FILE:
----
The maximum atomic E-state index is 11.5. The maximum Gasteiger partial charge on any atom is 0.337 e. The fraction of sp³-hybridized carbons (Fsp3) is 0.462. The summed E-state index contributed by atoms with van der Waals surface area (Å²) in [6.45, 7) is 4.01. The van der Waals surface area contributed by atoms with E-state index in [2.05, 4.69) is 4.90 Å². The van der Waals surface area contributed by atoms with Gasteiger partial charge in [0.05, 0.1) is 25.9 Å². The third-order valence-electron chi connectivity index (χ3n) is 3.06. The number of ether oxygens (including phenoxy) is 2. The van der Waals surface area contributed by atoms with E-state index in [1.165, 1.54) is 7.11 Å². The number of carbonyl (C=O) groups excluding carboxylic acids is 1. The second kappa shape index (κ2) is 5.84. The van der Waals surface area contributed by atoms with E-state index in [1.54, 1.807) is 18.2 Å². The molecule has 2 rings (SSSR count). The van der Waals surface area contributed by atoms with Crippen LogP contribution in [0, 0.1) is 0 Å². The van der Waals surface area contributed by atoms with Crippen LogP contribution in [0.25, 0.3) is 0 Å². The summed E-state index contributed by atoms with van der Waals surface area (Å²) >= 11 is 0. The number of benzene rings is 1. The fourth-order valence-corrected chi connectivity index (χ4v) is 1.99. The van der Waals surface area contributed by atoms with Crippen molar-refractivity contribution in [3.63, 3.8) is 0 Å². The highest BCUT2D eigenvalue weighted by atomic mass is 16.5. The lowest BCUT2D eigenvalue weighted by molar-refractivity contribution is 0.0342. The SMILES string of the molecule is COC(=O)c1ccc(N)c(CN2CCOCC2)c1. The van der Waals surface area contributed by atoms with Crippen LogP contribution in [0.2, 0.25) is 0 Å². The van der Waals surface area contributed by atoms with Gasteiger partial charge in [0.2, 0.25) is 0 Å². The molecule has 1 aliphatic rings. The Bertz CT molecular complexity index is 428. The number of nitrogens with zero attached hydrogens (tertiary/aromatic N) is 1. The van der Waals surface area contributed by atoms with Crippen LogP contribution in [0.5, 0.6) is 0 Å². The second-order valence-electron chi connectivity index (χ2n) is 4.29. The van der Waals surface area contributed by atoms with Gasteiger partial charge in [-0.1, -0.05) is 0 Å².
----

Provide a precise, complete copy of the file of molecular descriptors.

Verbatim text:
The maximum atomic E-state index is 11.5. The maximum Gasteiger partial charge on any atom is 0.337 e. The fraction of sp³-hybridized carbons (Fsp3) is 0.462. The summed E-state index contributed by atoms with van der Waals surface area (Å²) in [6.45, 7) is 4.01. The van der Waals surface area contributed by atoms with E-state index in [2.05, 4.69) is 4.90 Å². The van der Waals surface area contributed by atoms with Gasteiger partial charge in [0.05, 0.1) is 25.9 Å². The third-order valence-electron chi connectivity index (χ3n) is 3.06. The number of ether oxygens (including phenoxy) is 2. The van der Waals surface area contributed by atoms with E-state index in [1.165, 1.54) is 7.11 Å². The number of carbonyl (C=O) groups excluding carboxylic acids is 1. The second kappa shape index (κ2) is 5.84. The van der Waals surface area contributed by atoms with E-state index in [1.54, 1.807) is 18.2 Å². The molecule has 2 rings (SSSR count). The van der Waals surface area contributed by atoms with Crippen LogP contribution in [0, 0.1) is 0 Å². The van der Waals surface area contributed by atoms with Crippen LogP contribution in [0.25, 0.3) is 0 Å². The summed E-state index contributed by atoms with van der Waals surface area (Å²) >= 11 is 0. The number of benzene rings is 1. The fourth-order valence-corrected chi connectivity index (χ4v) is 1.99. The van der Waals surface area contributed by atoms with Crippen molar-refractivity contribution in [3.63, 3.8) is 0 Å². The highest BCUT2D eigenvalue weighted by atomic mass is 16.5. The lowest BCUT2D eigenvalue weighted by molar-refractivity contribution is 0.0342. The SMILES string of the molecule is COC(=O)c1ccc(N)c(CN2CCOCC2)c1. The van der Waals surface area contributed by atoms with Crippen LogP contribution in [0.2, 0.25) is 0 Å². The van der Waals surface area contributed by atoms with Gasteiger partial charge in [0.2, 0.25) is 0 Å². The molecule has 1 aliphatic rings. The Bertz CT molecular complexity index is 428. The number of nitrogens with zero attached hydrogens (tertiary/aromatic N) is 1. The van der Waals surface area contributed by atoms with Crippen LogP contribution in [0.5, 0.6) is 0 Å². The second-order valence-electron chi connectivity index (χ2n) is 4.29. The van der Waals surface area contributed by atoms with Gasteiger partial charge in [-0.1, -0.05) is 0 Å².